By James Huber
Global Legal Law Firm
All ISOs, processors and other payment companies are using Europay, MasterCard and Visa (EMV) at some level in sales pitches. With data breaches in the headlines, extolling the benefits of EMV can be a useful, legitimate way to convince merchants to upgrade their equipment.
But selling EMV, like selling anything, comes with potential liability stemming from the owners of EMV, state and federal regulators, and over-zealous attorneys looking to certify a class or obtain a quick settlement offer. But the answer to a few simple questions can lay the foundation for a company to integrate EMV into a sales pitch in a fully compliant manner without sacrificing any salient details.
After the EMV protocols were established, Visa Inc., MasterCard Worldwide, JCB International Ltd., American Express Co., China UnionPay and Discover Financial Services formed a consortium titled EMVCo to manage the EMV standard (see www.emvco.com/about_emvco.aspx?id=156). EMV is also a registered trademark of EMVCo LLC in the United States and other countries.
EMVCo has a mega-firm with a devoted faction hunting and punishing companies for misusing the words EMV, also known as the EMV Mark, without EMVCo's permission.
How can I present EMV on my website or other marketing collateral?
Payment companies offering EMV must consider how and where they pitch their products and how they relate to EMV. EMVCo published guidelines to be followed when using the EMV Mark (see www.emvco.com/media_center.aspx?id=50).
EMVCo allows use of the EMV Mark only in connection with factually accurate statements and representations about specifications developed by EMVCo. EMVCo requires that the following statement appear on the same page or on the face of any materials where the EMV Mark appears: "EMV is a registered trademark or trademark of EMVCo LLC in the United States and other countries."
EMVCo provides further specificity about where the EMV Mark cannot be used, as follows:
When the EMV Mark is on a website, EMVCo requires that this reference also include a link to EMVCo's web site at www.emvco.com.
Although less than one-third of merchants report knowing what EMV is or how it will affect them, processors may want to increase their credibility by branding their companies with the official EMVCo logo. Doing so requires obtaining a license from EMVCo that involves submitting to EMVCo's strict approval testing and agreeing to EMVCo's Trademark License Agreement for Certification Trademarks.
Vendors whose products have not been tested and approved by EMVCo are not authorized to make statements to imply that their products "support EMV devices" or were "designed for EMV" or are "EMV compliant." According to EMV's enforcement task force, these statements may mislead consumers into mistakenly believing the products have successfully completed EMVCo testing and been approved by EMVCo.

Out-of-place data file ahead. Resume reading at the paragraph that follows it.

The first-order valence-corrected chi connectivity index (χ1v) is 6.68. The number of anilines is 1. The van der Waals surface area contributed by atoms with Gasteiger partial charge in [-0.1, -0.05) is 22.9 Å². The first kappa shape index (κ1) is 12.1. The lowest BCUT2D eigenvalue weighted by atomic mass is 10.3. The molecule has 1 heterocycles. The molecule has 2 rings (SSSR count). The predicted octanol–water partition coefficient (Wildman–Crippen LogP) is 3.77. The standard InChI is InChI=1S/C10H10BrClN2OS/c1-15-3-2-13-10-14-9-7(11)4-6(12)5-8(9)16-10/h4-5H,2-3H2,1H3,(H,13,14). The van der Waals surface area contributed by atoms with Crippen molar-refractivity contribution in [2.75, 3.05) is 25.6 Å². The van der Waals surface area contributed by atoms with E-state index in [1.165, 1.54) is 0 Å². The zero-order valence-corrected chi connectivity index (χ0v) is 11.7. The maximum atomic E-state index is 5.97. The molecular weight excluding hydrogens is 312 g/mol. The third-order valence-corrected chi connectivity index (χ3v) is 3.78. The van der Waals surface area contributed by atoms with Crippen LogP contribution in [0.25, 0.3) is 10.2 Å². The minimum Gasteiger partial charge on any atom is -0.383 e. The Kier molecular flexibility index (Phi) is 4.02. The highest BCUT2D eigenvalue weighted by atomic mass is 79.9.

Yes, state and federal agencies and plaintiffs' attorneys are on the lookout for misleading statements. Everything mentioned during any point in the sales process must not be misleading to avoid triggering an investigation, lawsuit or fine.
According to recent Federal Trade Commission cases, ISOs, processors and banks alike will be held liable if anyone in the food chain makes a misleading statement, such as one regarding EMV. Most such instances occur at the POS. But an uneducated customer service or deployment person could trigger liability. Thus, training on EMV should be rigorous and crisp.
One recent example involved a representative of an ISO who, while deftly overcoming objections, said the EMV standard was a new law. The EMV standard is not a law; failing to be EMV compliant is not illegal and will not put a person in jail or expose someone to a fine, loss of freedom or rights. Of course, pitching EMV as a law or regulation, especially due to the forthcoming shift in merchants' liability for not being EMV compliant, can be an effective scare tactic or at least an attention grabber.
That pitch, however, triggered a threatened $996,000 fine from a Utah state investigator who found the tactic was misleading. The investigator then surmised 398 other calls made that day by an over-achieving call center representative all included a similar pitch. The ISO had good representation and paid only a small fine and was also asked to register as an out-of-state business.
If a company became overly cautious and listened to everything a typical lawyer would advise, it would never sell anything to anyone. However, while the EMV migration opportunity is too hot for payment companies to miss, the risks and regulations of this product are all new, and with a conglomerate of the most powerful companies in the payments space calling the shots, a company is wise to heed the limited regulations out there regarding EMV.
James Huber is a partner at Global Legal Law Firm. Global Legal's attorneys are experts in the payments space and handle all aspects that those companies may face including nationwide litigation, regulatory compliance advice, class-action defense, merchant opinion letters for approval by processors, and structuring businesses to avoid triggering chargeback thresholds, to name several. James is available at email@example.com.
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